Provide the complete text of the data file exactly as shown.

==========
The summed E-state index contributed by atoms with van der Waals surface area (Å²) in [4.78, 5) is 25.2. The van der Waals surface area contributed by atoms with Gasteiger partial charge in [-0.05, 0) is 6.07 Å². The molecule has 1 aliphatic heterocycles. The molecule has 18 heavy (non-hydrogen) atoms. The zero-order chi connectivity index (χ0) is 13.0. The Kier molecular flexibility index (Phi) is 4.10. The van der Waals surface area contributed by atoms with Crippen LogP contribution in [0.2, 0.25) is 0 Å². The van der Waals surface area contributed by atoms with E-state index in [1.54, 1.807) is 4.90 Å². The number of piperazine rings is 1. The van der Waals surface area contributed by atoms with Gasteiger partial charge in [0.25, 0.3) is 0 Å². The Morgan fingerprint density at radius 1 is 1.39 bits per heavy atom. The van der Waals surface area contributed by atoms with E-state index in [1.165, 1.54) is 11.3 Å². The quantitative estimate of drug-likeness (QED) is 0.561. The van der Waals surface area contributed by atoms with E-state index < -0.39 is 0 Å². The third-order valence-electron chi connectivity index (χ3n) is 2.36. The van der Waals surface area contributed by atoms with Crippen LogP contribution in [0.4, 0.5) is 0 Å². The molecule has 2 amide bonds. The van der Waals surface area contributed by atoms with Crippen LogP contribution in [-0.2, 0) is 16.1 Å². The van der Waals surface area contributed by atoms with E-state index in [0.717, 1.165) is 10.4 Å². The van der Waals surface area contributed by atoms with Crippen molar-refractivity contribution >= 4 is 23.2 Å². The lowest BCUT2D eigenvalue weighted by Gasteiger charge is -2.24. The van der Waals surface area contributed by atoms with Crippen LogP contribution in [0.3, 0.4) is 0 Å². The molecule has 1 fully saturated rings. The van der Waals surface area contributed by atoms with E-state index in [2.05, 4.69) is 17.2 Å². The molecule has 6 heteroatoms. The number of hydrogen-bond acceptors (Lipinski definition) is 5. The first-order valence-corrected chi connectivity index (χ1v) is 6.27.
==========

The summed E-state index contributed by atoms with van der Waals surface area (Å²) in [4.78, 5) is 25.2. The van der Waals surface area contributed by atoms with Gasteiger partial charge in [-0.05, 0) is 6.07 Å². The molecule has 1 aliphatic heterocycles. The molecule has 18 heavy (non-hydrogen) atoms. The zero-order chi connectivity index (χ0) is 13.0. The Kier molecular flexibility index (Phi) is 4.10. The van der Waals surface area contributed by atoms with Crippen LogP contribution in [0.2, 0.25) is 0 Å². The van der Waals surface area contributed by atoms with E-state index in [1.54, 1.807) is 4.90 Å². The number of piperazine rings is 1. The van der Waals surface area contributed by atoms with Gasteiger partial charge in [0.25, 0.3) is 0 Å². The Morgan fingerprint density at radius 1 is 1.39 bits per heavy atom. The van der Waals surface area contributed by atoms with E-state index in [1.165, 1.54) is 11.3 Å². The quantitative estimate of drug-likeness (QED) is 0.561. The van der Waals surface area contributed by atoms with E-state index < -0.39 is 0 Å². The third-order valence-electron chi connectivity index (χ3n) is 2.36. The van der Waals surface area contributed by atoms with Crippen LogP contribution in [0.4, 0.5) is 0 Å². The molecule has 2 amide bonds. The van der Waals surface area contributed by atoms with Crippen LogP contribution in [-0.2, 0) is 16.1 Å². The van der Waals surface area contributed by atoms with E-state index in [0.717, 1.165) is 10.4 Å². The van der Waals surface area contributed by atoms with Crippen molar-refractivity contribution >= 4 is 23.2 Å². The lowest BCUT2D eigenvalue weighted by Gasteiger charge is -2.24. The van der Waals surface area contributed by atoms with Crippen LogP contribution in [0.3, 0.4) is 0 Å². The molecule has 1 fully saturated rings. The van der Waals surface area contributed by atoms with E-state index in [2.05, 4.69) is 17.2 Å². The molecule has 6 heteroatoms. The number of hydrogen-bond acceptors (Lipinski definition) is 5. The first-order valence-corrected chi connectivity index (χ1v) is 6.27.